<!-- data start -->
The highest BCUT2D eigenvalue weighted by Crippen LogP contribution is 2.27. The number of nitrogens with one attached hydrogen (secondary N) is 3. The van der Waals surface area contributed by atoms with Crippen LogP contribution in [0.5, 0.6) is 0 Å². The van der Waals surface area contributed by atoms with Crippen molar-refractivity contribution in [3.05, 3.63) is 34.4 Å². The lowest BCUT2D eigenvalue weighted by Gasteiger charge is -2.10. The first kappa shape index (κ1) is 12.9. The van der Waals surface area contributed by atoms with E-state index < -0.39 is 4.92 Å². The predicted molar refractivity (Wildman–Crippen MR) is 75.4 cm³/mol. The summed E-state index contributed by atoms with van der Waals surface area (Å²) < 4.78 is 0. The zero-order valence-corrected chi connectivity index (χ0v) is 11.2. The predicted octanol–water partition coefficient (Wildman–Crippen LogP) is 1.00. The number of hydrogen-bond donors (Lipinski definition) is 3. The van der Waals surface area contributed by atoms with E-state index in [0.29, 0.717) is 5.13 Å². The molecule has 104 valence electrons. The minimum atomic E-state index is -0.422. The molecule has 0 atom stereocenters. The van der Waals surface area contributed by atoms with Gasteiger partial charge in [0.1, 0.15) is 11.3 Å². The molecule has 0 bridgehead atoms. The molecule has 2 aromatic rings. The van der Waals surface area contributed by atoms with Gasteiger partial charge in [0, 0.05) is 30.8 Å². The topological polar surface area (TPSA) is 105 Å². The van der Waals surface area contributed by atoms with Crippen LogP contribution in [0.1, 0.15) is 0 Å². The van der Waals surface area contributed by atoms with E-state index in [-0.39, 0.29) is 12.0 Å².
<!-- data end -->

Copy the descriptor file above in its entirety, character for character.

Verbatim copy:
The highest BCUT2D eigenvalue weighted by Crippen LogP contribution is 2.27. The number of nitrogens with one attached hydrogen (secondary N) is 3. The van der Waals surface area contributed by atoms with Crippen LogP contribution in [0.5, 0.6) is 0 Å². The van der Waals surface area contributed by atoms with Crippen molar-refractivity contribution in [3.05, 3.63) is 34.4 Å². The lowest BCUT2D eigenvalue weighted by Gasteiger charge is -2.10. The first kappa shape index (κ1) is 12.9. The van der Waals surface area contributed by atoms with E-state index < -0.39 is 4.92 Å². The predicted molar refractivity (Wildman–Crippen MR) is 75.4 cm³/mol. The summed E-state index contributed by atoms with van der Waals surface area (Å²) < 4.78 is 0. The zero-order valence-corrected chi connectivity index (χ0v) is 11.2. The predicted octanol–water partition coefficient (Wildman–Crippen LogP) is 1.00. The number of hydrogen-bond donors (Lipinski definition) is 3. The van der Waals surface area contributed by atoms with E-state index in [0.29, 0.717) is 5.13 Å². The molecule has 104 valence electrons. The minimum atomic E-state index is -0.422. The molecule has 0 atom stereocenters. The van der Waals surface area contributed by atoms with Gasteiger partial charge in [0.1, 0.15) is 11.3 Å². The molecule has 0 bridgehead atoms. The molecule has 2 aromatic rings. The van der Waals surface area contributed by atoms with Gasteiger partial charge in [0, 0.05) is 30.8 Å². The topological polar surface area (TPSA) is 105 Å². The van der Waals surface area contributed by atoms with Crippen LogP contribution in [0.1, 0.15) is 0 Å². The van der Waals surface area contributed by atoms with E-state index in [-0.39, 0.29) is 12.0 Å².